Box Office: Australians hang in as tentpoles hoisted in multiplexes

Blockbusters movie tentatively into our cinemas, and grab the top slots, with serious qualifications.

As of Tuesday after a long weekend, the box office reports are telling us that the top of the chart has become unstable. 

Raya and the Last Dragon is in first slot, giving Disney a welcome run at mass interest. It has $1.45m off an opening day of $91k from 379 screens in 365 locations. That is the true multiplex template, though it is already available to stream in Australian on Disney+ Premier Access. It is also the first Disney film to be made almost completely from home. 

Roadshow organised an almost identical release schedule for Chaos Walking, gained a fan boost for that first day of $173k but dropped behind to sit at number two with $1.17m in box office. It is US$100m worth of dystopian action film from Doug Firman who is a television director turned producer and director of features building on 2014’s Edge of Tomorrow. Bad crits and poor performance in the US point to a rush to be first even though it was due out just pre-Covid and has endured a bunch of reshoots since them. 

Deadline claims that Lionsgate has already written it off, which will be depressing for a major distributor trying to please its bankers. 

Warner Bros and The Little Things is hanging onto the third slot, making $630k for the weekend to take $4.07m by the end of week three.

Demon Slayer lost 70% in week two though it kept almost all its 201 screens, to make $564k and $2.18m in total. 

The Dry still heads the Australian contingent, now at number five in week 10 – surely a remarkable statistic. $375k was added to take the total to $19.38m so it will make $20m and faster than we predicted.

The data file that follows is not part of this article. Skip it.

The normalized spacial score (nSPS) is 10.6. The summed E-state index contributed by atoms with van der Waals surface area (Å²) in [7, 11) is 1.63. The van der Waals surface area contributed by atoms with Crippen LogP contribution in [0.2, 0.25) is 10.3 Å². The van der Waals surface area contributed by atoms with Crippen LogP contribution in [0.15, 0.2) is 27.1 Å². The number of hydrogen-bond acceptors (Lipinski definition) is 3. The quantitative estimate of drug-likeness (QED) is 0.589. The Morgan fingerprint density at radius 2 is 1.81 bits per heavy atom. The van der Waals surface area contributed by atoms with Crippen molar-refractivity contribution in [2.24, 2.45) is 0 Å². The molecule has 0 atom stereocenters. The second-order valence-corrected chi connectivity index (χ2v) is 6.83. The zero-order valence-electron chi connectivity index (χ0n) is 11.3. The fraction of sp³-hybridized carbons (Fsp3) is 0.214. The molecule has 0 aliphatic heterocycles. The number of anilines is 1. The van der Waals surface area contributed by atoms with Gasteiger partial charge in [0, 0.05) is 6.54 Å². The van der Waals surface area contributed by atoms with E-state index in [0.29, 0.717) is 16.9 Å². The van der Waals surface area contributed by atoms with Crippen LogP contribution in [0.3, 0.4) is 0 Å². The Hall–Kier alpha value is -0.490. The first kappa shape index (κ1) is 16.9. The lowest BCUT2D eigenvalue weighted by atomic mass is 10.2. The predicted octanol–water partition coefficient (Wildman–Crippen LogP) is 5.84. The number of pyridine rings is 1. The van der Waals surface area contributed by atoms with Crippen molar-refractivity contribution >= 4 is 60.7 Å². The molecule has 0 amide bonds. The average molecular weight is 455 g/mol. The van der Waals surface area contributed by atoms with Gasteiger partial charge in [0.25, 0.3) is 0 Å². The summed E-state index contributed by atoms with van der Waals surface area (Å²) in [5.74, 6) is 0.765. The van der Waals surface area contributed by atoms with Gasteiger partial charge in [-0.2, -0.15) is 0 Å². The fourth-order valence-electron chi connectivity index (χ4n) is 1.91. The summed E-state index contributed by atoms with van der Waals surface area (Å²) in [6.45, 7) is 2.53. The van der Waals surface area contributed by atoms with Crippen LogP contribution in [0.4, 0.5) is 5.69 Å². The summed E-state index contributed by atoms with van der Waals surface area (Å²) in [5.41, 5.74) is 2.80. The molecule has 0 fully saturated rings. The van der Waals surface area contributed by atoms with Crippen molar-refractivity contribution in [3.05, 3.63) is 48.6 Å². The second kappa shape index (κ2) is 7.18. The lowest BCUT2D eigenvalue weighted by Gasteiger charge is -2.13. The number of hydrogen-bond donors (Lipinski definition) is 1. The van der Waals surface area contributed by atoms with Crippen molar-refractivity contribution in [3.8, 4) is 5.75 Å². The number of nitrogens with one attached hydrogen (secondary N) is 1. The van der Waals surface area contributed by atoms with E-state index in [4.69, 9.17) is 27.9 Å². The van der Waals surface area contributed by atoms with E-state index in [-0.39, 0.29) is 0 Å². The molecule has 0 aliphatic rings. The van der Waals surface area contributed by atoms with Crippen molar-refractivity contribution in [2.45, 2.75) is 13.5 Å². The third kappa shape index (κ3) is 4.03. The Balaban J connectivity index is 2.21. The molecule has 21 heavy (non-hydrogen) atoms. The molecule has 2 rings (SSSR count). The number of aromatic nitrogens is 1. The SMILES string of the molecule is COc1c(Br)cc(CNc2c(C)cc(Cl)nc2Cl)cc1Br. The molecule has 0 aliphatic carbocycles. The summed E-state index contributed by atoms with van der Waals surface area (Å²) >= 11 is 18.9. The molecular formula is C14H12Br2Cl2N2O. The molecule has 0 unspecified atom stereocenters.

With its festival and preview figures added, Nomadland has made an impressive $1.41m by the end of its first weekend. But that was only $302k off 89 screens so the boutique release is paying off for the award-powered art-house enchanter. Disney will be pleased as we are reminded it can do lean and arty as well as noisy or soppy.

On number seven, Penguin Bloom took a 50% hit, down to $148k off 259 screens, down 54 to house the new releases. On a total of $7.08m, it will find the $8m hard to get. Back in the dim past when the picture was funded, a cinema total of $8m would have been very acceptable.

Minari is closer to classical arthouse, about a family, a cultural minority, and with subtitles. Despite glowing reviews and a fabulous cognoscenti driven world of digital umbra, it has only made $720,000 in three weeks. Madman would say that is fine – true but this is a special film.

High Ground, tough as desert prickles, has made $2.75m in six weeks. It lost a third of its screens last weekend and a third of its box office revenue as well, so it is doing the same business per cinema to create $120k across the counter. Sweet Country, Warwick Thornton’s similar Indigenous western, took $2.03m in the same period in 2018. I am guessing that the loss of the tentpole films has less impact on pictures which tend to have a larger core but possibly a less impulsive audience. 

Firestarters deserves much better – it is on $169k in three weeks, now off 34 screens. 

The cinemas took around $4m off the first five slots which is an improvement so the sector is recovering quietly at the multiplex end. 

David Tiley was the Editor of Screenhub from 2005 until he became Content Lead for Film in 2021 with a special interest in policy. He is a writer in screen media with a long career in educational programs, documentary, and government funding, with a side order in script editing. He values curiosity, humour and objectivity in support of Australian visions and the art of storytelling.